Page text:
"My Roger had died suddenly, in an auto accident," she remembers. "I was in such a state of shock. And then, at the funeral this person came up and just knelt by my chair. He took my hand and said, 'Connie, don't fear for anything. You are well taken care of.' It was what I needed to know at that moment -- I couldn't stop thinking about what would become of me and begin the process of mourning. Those words helped me begin to put Roger to rest."

I happened to hear Connie telling that story a few months ago, and it left me feeling proud -- and more than a little bit sad, too.

Proud, because I was the person who knelt beside her on that terrible afternoon almost a decade earlier; proud too, because I had the ability to tell this good woman something that helped her get through her pain and sorrow.

But the sadness I felt came from the knowledge that there are thousands of women out there just like Connie, women who, through no fault of their own, suddenly find themselves without their life partner, their mate, their best friend -- and, more often than not, their financial mainstay, chief decision maker, and manager of their life security. And when that happens, even if they are surrounded by loving family and friends, they truly know the meaning of being on their own.

I overheard Connie's story late one afternoon and couldn't get it out of my mind. That night, I sat down to start this book. I hope it helps you.

Most widows are like Marianne and Connie, suddenly cast adrift in a chaotic and frightening world where peace of mind has become only a distant memory.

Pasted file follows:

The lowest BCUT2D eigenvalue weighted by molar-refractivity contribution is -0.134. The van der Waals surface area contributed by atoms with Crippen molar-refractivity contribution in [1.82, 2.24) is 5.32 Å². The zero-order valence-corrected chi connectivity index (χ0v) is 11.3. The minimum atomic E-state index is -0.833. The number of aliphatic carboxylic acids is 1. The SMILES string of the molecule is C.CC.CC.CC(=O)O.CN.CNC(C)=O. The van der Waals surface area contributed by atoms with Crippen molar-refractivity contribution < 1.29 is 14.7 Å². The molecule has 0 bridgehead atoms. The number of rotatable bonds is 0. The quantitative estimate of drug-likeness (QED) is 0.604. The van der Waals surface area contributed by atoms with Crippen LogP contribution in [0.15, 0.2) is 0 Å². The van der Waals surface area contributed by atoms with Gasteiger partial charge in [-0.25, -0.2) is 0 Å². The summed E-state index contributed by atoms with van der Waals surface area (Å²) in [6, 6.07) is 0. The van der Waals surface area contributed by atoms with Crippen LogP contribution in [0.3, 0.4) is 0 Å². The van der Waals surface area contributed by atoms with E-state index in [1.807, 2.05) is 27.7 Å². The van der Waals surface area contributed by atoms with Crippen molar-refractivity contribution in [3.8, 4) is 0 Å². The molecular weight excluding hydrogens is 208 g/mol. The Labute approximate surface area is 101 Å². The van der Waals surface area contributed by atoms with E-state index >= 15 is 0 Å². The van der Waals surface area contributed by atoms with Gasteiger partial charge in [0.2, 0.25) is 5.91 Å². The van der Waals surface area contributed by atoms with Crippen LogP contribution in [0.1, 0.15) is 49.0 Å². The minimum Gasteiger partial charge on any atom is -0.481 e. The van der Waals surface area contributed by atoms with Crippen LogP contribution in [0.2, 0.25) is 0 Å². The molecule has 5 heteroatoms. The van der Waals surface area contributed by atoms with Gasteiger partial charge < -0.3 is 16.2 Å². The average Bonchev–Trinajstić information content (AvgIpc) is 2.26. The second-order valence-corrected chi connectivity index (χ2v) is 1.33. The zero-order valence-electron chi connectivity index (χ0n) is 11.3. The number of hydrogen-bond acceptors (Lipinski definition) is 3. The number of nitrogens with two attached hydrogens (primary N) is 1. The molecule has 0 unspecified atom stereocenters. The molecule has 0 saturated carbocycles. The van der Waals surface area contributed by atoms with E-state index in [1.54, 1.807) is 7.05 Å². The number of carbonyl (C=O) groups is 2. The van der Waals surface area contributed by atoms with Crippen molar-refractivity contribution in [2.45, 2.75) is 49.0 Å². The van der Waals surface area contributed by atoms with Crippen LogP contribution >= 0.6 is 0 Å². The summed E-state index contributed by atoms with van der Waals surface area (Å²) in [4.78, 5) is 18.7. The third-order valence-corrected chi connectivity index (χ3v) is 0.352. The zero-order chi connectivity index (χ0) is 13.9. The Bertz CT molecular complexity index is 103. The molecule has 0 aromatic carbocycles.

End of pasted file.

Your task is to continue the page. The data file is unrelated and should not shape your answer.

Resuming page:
And if that describes you, then this book was definitely written with your situation in mind.

I have spent more than twenty years as a financial advisor and counselor. Over that period, I've managed millions of dollars in pension funds for small businesses, and tens of millions of dollars in investment portfolios for individuals of both great and modest means. I've weathered periods of staggering economic growth and periods of terrible economic downturn, each with their own sets of pitfalls and opportunities.

Most important, though, is the fact that I have helped hundreds of people -- widows and others -- build for themselves the financial security that lets them sleep at night.

It's not magic; it's not even rocket science. It is a logical, easy-to-follow program that helps bring you up to speed on what you need to know, what you need to do, and what you need to avoid. It's a road map to your financial independence and security -- a plan that is designed to work for you for the rest of your life.

It works for Marianne, and -- if you follow the plan -- it will work for you.

Are you ready? Then let's begin.

Copyright © 2003 by David W. Latko